Settlement forces Oregon to update water pollution permits

In 2017, the state had the worst backlog of expired permits nationwide.

 

On the campaign trail earlier this year, Oregon’s now re-elected Democratic Gov. Kate Brown stumped on environmental issues. She even called on the state legislature to pass its own version of the federal Clean Water Act, to act as a bulwark against the Trump administration’s attempts to blunt environmental protections. There was just one problem: The governor was asking the state to codify a law it is among the worst in the nation at upholding.

Now, that should change. On Nov. 20, a state court approved a consent decree between environmental groups and Oregon’s Department of Environmental Quality, forcing the state to meet a timeline for issuing updated water pollution permits. The new permits will hold municipal and industrial polluters to modern standards for water quality, doing away with expired permits that, in many cases, sanction higher levels of contamination than updated permits would allow.

Oregon Gov. Kate Brown dressed up as a river rafter with her husband Dan Little for Halloween this year, just days before being re-elected. In her latest budget, she requested additional funds for a floundering state agency that has long failed to keep water pollution permits up-to-date.

Factories, municipal water treatment plants and other entities must apply for these permits — called National Pollution Discharge Elimination System permits — in order to discharge wastewater into rivers and lakes. In Oregon, as in most states, the Department of Environmental Quality has the authority to issue them under the Clean Water Act.

But Oregon has an abysmal record of carrying out that responsibility. Discharge permits are supposed to be reissued every five years, but in Oregon, many haven’t been updated in more than a decade, and some have languished for more than 20 years. At the end of 2017, more than 84 percent of the permits for major water polluting facilities in the state were outdated, giving Oregon the highest backlog rate nationwide.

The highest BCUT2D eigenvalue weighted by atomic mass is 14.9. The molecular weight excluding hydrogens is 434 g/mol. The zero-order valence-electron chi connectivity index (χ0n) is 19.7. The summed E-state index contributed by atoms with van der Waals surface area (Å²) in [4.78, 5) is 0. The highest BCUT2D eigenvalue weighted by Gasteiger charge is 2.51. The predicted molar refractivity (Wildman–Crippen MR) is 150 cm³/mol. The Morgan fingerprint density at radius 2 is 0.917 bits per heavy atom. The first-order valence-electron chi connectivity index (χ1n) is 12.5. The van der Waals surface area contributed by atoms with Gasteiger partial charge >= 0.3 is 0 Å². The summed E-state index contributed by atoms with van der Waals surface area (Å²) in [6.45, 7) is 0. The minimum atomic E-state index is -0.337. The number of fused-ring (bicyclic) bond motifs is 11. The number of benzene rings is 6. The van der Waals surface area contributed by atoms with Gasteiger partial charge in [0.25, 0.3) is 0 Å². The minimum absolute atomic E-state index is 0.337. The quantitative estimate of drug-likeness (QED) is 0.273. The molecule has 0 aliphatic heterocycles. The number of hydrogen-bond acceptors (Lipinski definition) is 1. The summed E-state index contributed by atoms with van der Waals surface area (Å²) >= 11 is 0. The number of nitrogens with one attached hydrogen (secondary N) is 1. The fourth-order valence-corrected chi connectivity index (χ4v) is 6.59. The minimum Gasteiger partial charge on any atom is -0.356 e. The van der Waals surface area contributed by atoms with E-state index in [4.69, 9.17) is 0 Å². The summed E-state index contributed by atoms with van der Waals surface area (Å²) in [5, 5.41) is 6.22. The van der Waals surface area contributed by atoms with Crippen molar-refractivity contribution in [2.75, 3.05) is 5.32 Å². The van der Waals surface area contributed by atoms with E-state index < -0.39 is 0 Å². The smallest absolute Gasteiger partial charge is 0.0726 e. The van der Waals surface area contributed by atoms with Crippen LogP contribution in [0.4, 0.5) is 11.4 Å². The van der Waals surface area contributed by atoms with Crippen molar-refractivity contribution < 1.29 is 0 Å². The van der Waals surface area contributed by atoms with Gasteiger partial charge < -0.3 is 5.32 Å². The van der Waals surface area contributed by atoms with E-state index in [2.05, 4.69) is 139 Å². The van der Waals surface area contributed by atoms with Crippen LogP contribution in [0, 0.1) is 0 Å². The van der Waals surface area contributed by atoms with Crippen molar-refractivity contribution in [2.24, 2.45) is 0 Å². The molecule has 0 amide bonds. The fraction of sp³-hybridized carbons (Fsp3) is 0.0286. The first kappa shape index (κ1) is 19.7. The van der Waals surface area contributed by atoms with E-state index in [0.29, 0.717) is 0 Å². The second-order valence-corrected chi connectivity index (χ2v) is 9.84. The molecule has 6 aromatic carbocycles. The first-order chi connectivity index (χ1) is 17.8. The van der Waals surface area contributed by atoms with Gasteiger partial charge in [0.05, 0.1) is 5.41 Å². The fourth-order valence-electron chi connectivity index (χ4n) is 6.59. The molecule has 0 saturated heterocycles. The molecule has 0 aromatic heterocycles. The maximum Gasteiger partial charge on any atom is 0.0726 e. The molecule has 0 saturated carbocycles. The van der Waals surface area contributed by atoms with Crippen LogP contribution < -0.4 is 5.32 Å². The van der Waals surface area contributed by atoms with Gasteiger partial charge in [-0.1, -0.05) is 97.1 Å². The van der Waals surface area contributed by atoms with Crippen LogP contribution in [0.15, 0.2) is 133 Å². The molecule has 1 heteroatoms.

In a report to the state legislature in 2016, DEQ Director Richard Whitman cited a consultant’s report that blamed the backlog on poor agency organization and the complexity and expense dischargers face in attempting to meet tighter water quality standards. Critics of the agency, like Nina Bell, the executive director of Northwest Environmental Advocates, one of the groups that settled with Oregon, have blamed the backlog on an agency culture that doesn’t want to hold polluters accountable.

However, there have been signs that Gov. Brown is working to fix those problems. In her latest budget request to the legislature, she asked for funding for 23 additional positions in DEQ specifically to address the permit backlog.

The judgment sets legally binding goals for Oregon to turn around its water-permitting program. It includes benchmarks for reducing the backlog and requires the state to update every permit that is now over 10 years old by 2028. The ruling also has stipulations meant to ensure the quality of the process, so that the state doesn’t erase the backlog simply by issuing hasty or incomplete permits. 

Operating under outdated permits — which businesses and municipalities have been allowed to do — has real consequences for water quality. That’s because old permits don’t reflect updated standards for pollutants like heavy metals and warm temperatures. For example, under an outdated permit, a city wastewater facility could discharge water that is warm enough to kill spawning salmon despite new water temperature standards meant to protect the endangered species.

“The resolution of this lawsuit will bring Oregonians the cleaner water they want, to protect people and salmon,” wrote Bell in a press release following the settlement. “DEQ will be required to actually reduce the pollution in Oregon’s rivers based on the more protective water quality standards the state has adopted for pollutants such as toxic chemicals and temperature.”

Carl Segerstrom is an editorial fellow for High Country News. Email him at [email protected] or submit a letter to the editor